and how should I prepare?
Magnetic resonance cholangiopancreatography (MRCP) is a type of magnetic resonance imaging (MRI) exam that produces detailed images of the hepatobiliary and pancreatic systems, including the liver, gallbladder, bile ducts, pancreas and pancreatic duct. MRI’s use magnetic fields, radio frequency pulses and a computer to produce pictures of organs, soft tissues, bone and virtually all other internal body structures. However, MRIs do not use ionizing radiation (x-rays). These images help physicians determine pathology in the tissue layers, which can then be transferred electronically, or printed out.
When are MRCPs used?
- • Examine diseases of the liver, gallbladder, bile ducts, pancreas and pancreatic duct.
- • Help diagnose abdominal pain
- • Detect the underlying cause of pancreatitis
- • Provide a less invasive alternative to endoscopic retrograde cholangiopancreatography (ERCP).
Before an examination, it’s customary to wear a loose-fitting garment such as a gown. Other precautions include avoiding food or drink at least a few hours before the procedure. MRI exams typically use a contrast agent as an effective part of the treatment. Your physician will ask if you have any allergies, as the contrasting material could potentially be an irritant. For pregnant women, MRIs are generally not advised as the magnetic field can negatively influence babies in the first trimester. If you are claustrophobic, ask your physician for a mild dose of a sedative to make you at ease for the procedure. All metallic objects need to be removed prior to the examination, as they can interfere with the magnetic field from the MRI.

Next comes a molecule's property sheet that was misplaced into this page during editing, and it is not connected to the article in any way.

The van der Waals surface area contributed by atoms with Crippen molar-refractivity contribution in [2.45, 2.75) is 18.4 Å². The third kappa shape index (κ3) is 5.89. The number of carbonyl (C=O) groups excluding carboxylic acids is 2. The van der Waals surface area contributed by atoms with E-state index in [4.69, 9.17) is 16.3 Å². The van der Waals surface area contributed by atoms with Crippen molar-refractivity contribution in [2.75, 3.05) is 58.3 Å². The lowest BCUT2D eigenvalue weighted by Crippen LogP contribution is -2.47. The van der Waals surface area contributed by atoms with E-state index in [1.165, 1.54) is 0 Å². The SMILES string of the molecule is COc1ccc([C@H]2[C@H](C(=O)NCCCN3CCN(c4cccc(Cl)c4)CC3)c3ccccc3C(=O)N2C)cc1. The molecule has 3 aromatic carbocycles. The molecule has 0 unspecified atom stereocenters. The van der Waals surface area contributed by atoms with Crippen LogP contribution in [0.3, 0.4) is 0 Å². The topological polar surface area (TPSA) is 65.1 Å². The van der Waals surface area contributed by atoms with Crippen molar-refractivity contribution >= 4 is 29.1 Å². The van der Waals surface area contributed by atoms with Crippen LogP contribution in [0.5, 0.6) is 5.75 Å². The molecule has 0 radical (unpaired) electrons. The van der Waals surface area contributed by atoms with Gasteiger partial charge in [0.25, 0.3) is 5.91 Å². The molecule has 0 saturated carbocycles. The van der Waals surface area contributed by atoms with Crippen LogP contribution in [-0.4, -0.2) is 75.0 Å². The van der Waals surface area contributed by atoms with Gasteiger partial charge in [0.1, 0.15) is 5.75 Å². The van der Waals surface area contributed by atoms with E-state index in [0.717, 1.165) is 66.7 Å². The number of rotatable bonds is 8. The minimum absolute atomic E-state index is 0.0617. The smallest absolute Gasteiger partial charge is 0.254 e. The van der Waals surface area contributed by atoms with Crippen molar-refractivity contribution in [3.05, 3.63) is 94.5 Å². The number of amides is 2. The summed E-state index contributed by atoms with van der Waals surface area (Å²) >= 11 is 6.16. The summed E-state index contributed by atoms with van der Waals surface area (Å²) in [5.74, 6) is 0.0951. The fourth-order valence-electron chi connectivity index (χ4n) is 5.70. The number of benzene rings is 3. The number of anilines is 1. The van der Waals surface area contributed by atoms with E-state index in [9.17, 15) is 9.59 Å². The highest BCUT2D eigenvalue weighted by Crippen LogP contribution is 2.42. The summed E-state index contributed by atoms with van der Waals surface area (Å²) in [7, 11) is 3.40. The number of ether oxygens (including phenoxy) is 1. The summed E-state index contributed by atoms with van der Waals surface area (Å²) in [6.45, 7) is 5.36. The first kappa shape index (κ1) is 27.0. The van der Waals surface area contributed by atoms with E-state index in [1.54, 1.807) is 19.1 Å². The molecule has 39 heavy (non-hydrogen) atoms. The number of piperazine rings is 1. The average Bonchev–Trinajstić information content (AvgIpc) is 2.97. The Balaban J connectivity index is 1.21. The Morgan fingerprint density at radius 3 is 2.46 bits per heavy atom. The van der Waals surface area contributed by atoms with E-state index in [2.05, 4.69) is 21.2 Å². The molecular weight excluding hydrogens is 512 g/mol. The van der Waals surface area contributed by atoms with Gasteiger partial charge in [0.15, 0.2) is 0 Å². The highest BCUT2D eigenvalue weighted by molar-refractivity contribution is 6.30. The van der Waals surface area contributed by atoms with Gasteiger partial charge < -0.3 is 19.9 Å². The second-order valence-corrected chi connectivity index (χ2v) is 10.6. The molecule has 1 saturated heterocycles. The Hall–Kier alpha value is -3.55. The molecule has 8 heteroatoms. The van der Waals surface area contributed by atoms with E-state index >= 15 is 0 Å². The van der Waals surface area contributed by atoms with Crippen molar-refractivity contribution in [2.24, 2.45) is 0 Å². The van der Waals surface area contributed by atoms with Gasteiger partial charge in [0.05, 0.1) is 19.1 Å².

These objects include:
- • Jewelry, credit cards, and hearing aids, all of which can be damaged
- • Pins, hairpins, metal zippers, and the like of which can distort MRI images
- • Removable dental work
- • Pens, pocket knives, and eyeglasses
- • Body piercings
Implanted biological devices (such as a pacemaker or implanted metallic joint prostheses) require a short time to settle after placement before it is safe to undergo an MRI examination.
Benefits vs Risks
- • MRI is a noninvasive imaging technique that does not involve the use of radiation
- • Magnetic resonance images scan the soft-tissue structures of the body, and the images provide more clarity than other imaging methods. This makes MRI invaluable in the early detection of cancer.
- • MRI is been proven effective in diagnosis of heart and vascular disease, stroke, and joint and musculoskeletal disorders.
- • MRI can help physicians evaluate how the organ is structured and how it works.
- • MRCP can produce images comparable to those obtained by a more invasive exam called endoscopic retrograde cholangiopancreatography (ERCP) without its associated risks including pancreatitis, or inflammation of the pancreas, perforation of pancreatic and bile ducts and bowel, and the risks for intravenous sedation required for ERCP.
- • The MRI examination poses almost no risk to the average patient when appropriate precautions are taken.
- • Although the magnetic field is not harmful in and of itself, certain medical devices may malfunction or cause problems during an examination
- • In extreme cases, those suffering from kidney dysfunction can have a reactions to high does of the gadolinium-based contrast material used. Proper kidney assessment prior to treatment can effectively guarantee a successful treatment.
Although MRCP is a highly specialized form of an MRI, it has been proven effective in locating gallstones hiding away in the ducts surrounding the gallbladder. According to a recent study of 269 patients undergoing both ERCP and MRCP, the MRCP compared favorably next to the more invasive technique.